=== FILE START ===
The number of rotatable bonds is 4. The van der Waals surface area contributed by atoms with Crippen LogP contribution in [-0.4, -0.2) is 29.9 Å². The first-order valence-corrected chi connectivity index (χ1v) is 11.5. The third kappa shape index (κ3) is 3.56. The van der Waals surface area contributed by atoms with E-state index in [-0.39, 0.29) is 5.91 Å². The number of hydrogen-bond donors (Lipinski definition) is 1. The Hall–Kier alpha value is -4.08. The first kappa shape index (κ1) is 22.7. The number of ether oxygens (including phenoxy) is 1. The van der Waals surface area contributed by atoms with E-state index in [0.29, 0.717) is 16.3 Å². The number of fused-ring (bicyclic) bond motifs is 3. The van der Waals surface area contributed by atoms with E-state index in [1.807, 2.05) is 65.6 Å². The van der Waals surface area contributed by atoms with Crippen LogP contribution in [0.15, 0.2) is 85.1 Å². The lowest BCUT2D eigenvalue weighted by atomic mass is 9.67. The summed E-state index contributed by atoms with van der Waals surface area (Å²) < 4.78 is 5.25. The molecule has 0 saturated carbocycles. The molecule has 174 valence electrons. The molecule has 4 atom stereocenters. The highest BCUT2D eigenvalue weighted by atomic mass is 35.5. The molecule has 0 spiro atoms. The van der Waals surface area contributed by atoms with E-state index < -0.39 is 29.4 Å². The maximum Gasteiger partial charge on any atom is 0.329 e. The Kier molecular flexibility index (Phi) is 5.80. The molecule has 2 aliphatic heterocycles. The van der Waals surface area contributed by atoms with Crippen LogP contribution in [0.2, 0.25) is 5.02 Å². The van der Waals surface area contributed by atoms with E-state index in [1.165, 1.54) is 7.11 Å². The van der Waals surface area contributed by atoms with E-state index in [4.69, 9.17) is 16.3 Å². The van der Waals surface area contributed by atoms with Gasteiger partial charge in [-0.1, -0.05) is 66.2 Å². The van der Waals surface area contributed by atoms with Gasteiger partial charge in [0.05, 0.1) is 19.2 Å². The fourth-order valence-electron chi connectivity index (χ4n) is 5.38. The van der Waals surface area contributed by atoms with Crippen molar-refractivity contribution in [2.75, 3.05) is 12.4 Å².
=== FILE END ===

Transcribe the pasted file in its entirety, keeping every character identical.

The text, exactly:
The number of rotatable bonds is 4. The van der Waals surface area contributed by atoms with Crippen LogP contribution in [-0.4, -0.2) is 29.9 Å². The first-order valence-corrected chi connectivity index (χ1v) is 11.5. The third kappa shape index (κ3) is 3.56. The van der Waals surface area contributed by atoms with E-state index in [-0.39, 0.29) is 5.91 Å². The number of hydrogen-bond donors (Lipinski definition) is 1. The Hall–Kier alpha value is -4.08. The first kappa shape index (κ1) is 22.7. The number of ether oxygens (including phenoxy) is 1. The van der Waals surface area contributed by atoms with E-state index in [0.29, 0.717) is 16.3 Å². The number of fused-ring (bicyclic) bond motifs is 3. The van der Waals surface area contributed by atoms with E-state index in [1.807, 2.05) is 65.6 Å². The van der Waals surface area contributed by atoms with Crippen LogP contribution in [0.15, 0.2) is 85.1 Å². The lowest BCUT2D eigenvalue weighted by atomic mass is 9.67. The summed E-state index contributed by atoms with van der Waals surface area (Å²) < 4.78 is 5.25. The molecule has 0 saturated carbocycles. The molecule has 174 valence electrons. The molecule has 4 atom stereocenters. The highest BCUT2D eigenvalue weighted by atomic mass is 35.5. The molecule has 0 spiro atoms. The van der Waals surface area contributed by atoms with E-state index < -0.39 is 29.4 Å². The maximum Gasteiger partial charge on any atom is 0.329 e. The Kier molecular flexibility index (Phi) is 5.80. The molecule has 2 aliphatic heterocycles. The van der Waals surface area contributed by atoms with Crippen LogP contribution in [0.2, 0.25) is 5.02 Å². The van der Waals surface area contributed by atoms with E-state index in [1.165, 1.54) is 7.11 Å². The van der Waals surface area contributed by atoms with E-state index in [4.69, 9.17) is 16.3 Å². The van der Waals surface area contributed by atoms with Gasteiger partial charge in [-0.1, -0.05) is 66.2 Å². The van der Waals surface area contributed by atoms with Gasteiger partial charge in [0.05, 0.1) is 19.2 Å². The fourth-order valence-electron chi connectivity index (χ4n) is 5.38. The van der Waals surface area contributed by atoms with Crippen molar-refractivity contribution in [2.75, 3.05) is 12.4 Å².